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Lance Lucas, Who Bribed Former Maryland Delegate For Medicinal Cannabis Licenses, Sentenced


Lance Lucas, the Baltimore businessman who pleaded guilty earlier this year for bribing former Maryland delegate Cheryl Glenn to gain favor for companies applying for medicinal cannabis licenses was sentenced last week. He was sentenced to 18 months in federal prison which will be followed by three years of supervised release. In July, Glenn was sentenced to two years in federal prison for accepting bribes

“I’ve spent my whole entire adult life giving to those less fortunate than myself,” Lucas said during his sentencing. “I let down my students, my mother, my teachers.”

Lucas gave Glenn 11 payments adding up to $42,500 in a bribery scheme that began in May 2018 and continued to July 2019. Glenn was indicted in December 2019 and pleaded guilty in January 2020. Lucas pleaded guilty in March of this year. At the time, the assumption was Glenn had been cooperating with the federal government but it seems as though it was Lucas who was cooperating. The Baltimore Sun’s reporting cited Lucas’ sentencing memorandum (which is currently unavailable on federal court databases) to confirm that Lucas cooperated with the FBI and secretly recorded his exchanges with Glenn: “According to a sentencing memorandum from his attorney, Lucas agreed to help the FBI take down Glenn. He made recorded phone calls, wore a hidden camera, sent text messages and wore a wire,” the Sun reported.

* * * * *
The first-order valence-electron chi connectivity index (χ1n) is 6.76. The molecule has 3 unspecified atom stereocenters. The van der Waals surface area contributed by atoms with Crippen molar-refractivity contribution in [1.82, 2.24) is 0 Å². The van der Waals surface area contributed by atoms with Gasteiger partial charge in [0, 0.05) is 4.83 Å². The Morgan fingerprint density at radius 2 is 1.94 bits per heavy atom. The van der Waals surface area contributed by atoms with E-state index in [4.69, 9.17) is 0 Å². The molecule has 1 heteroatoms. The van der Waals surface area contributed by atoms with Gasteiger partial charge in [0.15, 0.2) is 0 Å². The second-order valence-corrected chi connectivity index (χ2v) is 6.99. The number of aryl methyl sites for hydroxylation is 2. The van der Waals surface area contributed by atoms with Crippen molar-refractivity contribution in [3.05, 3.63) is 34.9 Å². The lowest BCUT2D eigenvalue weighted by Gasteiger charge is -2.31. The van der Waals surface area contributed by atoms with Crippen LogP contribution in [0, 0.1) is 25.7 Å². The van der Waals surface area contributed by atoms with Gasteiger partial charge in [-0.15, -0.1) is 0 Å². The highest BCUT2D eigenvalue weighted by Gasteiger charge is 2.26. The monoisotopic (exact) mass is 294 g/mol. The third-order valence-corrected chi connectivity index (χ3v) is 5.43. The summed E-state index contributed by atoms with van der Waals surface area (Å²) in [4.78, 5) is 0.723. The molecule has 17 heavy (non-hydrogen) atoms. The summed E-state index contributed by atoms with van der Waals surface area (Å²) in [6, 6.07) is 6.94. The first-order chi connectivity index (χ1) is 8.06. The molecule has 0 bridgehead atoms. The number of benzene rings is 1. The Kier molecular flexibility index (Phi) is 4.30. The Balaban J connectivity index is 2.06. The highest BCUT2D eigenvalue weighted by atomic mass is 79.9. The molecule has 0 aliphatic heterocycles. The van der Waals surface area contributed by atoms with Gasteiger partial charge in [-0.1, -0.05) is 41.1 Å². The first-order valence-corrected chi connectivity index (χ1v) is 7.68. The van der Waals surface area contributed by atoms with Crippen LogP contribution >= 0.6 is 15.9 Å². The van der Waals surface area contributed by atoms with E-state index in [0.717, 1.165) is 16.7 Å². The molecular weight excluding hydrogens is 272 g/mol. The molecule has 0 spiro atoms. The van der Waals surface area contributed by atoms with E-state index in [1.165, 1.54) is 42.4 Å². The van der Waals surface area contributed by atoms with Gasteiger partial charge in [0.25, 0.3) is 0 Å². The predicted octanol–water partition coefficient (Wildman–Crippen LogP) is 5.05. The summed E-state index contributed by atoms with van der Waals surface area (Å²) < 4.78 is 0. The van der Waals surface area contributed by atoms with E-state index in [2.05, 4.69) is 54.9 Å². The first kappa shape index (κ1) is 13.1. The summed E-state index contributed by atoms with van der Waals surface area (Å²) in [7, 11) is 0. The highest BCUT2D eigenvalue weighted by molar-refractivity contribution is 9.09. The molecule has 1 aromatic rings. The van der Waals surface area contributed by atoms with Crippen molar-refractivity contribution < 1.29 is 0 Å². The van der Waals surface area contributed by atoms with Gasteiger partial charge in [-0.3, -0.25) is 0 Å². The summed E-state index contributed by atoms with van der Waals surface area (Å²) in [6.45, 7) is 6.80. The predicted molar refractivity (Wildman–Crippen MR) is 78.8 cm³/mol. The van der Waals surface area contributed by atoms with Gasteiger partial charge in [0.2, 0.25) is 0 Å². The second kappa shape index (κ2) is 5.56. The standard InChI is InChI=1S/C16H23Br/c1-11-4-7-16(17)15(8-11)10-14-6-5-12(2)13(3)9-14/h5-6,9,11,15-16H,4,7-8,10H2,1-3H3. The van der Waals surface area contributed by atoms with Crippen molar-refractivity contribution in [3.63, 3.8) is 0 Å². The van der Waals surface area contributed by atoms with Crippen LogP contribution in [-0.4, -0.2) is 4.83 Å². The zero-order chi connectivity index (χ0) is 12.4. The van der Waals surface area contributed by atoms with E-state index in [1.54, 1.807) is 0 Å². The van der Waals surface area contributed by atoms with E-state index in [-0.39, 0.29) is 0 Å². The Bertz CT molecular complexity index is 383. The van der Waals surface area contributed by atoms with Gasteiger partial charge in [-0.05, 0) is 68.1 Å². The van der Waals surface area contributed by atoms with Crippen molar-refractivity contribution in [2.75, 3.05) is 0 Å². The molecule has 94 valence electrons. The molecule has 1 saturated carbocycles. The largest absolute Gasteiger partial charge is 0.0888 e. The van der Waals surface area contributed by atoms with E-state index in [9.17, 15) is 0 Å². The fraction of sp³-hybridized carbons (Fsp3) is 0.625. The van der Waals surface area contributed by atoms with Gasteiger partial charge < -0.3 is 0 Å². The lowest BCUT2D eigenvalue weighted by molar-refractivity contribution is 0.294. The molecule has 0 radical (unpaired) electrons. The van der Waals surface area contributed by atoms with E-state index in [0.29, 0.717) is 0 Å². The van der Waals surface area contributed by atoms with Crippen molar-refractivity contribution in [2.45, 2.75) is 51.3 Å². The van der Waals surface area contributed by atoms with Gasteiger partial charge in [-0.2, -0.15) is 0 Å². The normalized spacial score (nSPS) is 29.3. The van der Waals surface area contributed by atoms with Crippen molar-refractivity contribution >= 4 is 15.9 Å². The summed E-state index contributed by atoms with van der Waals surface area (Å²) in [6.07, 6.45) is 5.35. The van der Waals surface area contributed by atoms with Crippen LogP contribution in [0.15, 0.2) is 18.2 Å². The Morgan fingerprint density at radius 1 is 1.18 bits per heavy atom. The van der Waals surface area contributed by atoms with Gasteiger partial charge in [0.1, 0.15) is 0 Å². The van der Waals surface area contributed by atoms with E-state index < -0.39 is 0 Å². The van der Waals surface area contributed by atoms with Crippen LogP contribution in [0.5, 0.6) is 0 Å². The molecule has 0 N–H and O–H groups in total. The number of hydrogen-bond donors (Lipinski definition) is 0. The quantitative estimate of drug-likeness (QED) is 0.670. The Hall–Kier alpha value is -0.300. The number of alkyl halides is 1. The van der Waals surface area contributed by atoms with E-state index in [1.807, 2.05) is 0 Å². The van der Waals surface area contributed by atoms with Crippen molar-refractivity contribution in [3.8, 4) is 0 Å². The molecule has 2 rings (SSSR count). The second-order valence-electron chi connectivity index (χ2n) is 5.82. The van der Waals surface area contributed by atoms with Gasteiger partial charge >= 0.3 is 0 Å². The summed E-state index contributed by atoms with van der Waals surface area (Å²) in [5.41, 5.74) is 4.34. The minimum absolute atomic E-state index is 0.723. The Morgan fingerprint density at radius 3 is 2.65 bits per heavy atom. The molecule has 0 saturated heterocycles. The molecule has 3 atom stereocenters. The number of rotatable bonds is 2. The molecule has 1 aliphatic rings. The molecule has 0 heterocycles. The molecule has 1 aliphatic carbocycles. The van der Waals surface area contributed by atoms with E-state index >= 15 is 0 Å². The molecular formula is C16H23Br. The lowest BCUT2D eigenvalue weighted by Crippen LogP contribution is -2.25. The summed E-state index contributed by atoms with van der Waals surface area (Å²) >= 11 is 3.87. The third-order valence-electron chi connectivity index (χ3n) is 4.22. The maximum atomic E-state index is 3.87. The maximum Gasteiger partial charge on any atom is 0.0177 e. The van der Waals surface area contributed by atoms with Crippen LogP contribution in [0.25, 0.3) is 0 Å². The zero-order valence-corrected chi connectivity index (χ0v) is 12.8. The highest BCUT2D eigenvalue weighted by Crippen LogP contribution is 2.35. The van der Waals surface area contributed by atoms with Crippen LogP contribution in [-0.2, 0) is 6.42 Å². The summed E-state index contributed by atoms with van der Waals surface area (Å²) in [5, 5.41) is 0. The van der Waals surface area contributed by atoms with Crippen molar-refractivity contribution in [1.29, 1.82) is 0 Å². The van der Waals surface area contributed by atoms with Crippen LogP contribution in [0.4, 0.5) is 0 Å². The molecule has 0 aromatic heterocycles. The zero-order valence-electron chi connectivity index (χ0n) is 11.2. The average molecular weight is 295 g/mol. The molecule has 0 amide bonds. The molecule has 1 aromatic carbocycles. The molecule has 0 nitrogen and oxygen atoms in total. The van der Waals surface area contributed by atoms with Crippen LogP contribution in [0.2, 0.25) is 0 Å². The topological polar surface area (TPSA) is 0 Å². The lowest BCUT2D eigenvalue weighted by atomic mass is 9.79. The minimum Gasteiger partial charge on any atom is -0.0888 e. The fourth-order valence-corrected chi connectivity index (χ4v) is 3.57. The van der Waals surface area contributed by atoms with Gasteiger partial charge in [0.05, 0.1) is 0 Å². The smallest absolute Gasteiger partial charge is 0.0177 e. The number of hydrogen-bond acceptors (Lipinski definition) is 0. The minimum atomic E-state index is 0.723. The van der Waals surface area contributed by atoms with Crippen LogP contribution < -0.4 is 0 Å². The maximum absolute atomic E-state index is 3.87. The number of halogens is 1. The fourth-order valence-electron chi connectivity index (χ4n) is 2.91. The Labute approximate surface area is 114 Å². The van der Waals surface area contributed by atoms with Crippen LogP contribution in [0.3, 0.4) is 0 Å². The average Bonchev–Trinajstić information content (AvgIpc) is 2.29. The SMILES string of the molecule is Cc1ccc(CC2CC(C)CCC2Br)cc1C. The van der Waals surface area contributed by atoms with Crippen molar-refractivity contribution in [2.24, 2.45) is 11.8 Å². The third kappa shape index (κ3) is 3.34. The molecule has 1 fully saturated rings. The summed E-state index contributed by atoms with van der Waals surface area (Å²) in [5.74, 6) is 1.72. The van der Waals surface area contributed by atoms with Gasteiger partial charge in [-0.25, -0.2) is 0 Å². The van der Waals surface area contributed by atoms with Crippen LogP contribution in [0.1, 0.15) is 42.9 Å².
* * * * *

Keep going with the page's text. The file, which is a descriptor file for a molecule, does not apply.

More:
In court documents, both Lucas and Glenn are quoted as saying incredibly incriminating—and outrageous—things while being recorded. Glenn is quoted as boasting that applicants get what they want because, “they know God and Cheryl Glenn.” And during one meeting with Glenn, Lucas told her, “I’m from Baltimore for real, for real. This is the least illegal thing I’ve ever done.” 

During the sentencing, Judge Catherine Blake noted that bribery appears to be “a continuing problem in [Maryland],” describing it as “pay-to-play culture—the culture of corruption.” Blake was also the judge in Cheryl Glenn’s case as well as that of Baltimore’s disgraced mayor Catherine Pugh and the Gun Trace Task Force police scandal.

Earlier this month, the Maryland Medicinal Cannabis Commission—full name, the Natalie M. LaPrade Maryland Medical Cannabis Commission (named after Glenn’s mother)—released a report that found “no evidence of bias or undue influence” in how 2019 licenses were awarded. 

Some of significant questions surrounding this Glenn bribery case remain: Who are “Company 2” and “Company 3,” both involved in the cannabis business in Maryland and named in Lucas’ guilty plea? Company 2, the U.S. Attorney’s Office said, “was awarded a Stage One license pre-approval for a medical marijuana dispensary license by the Natalie M. LaPrade Maryland Medical Cannabis Commission, and sought final approval from the Cannabis Commission.” And Company 3, the U.S. Attorney’s Office said, “applied for a medical marijuana growing license in May 2019.”

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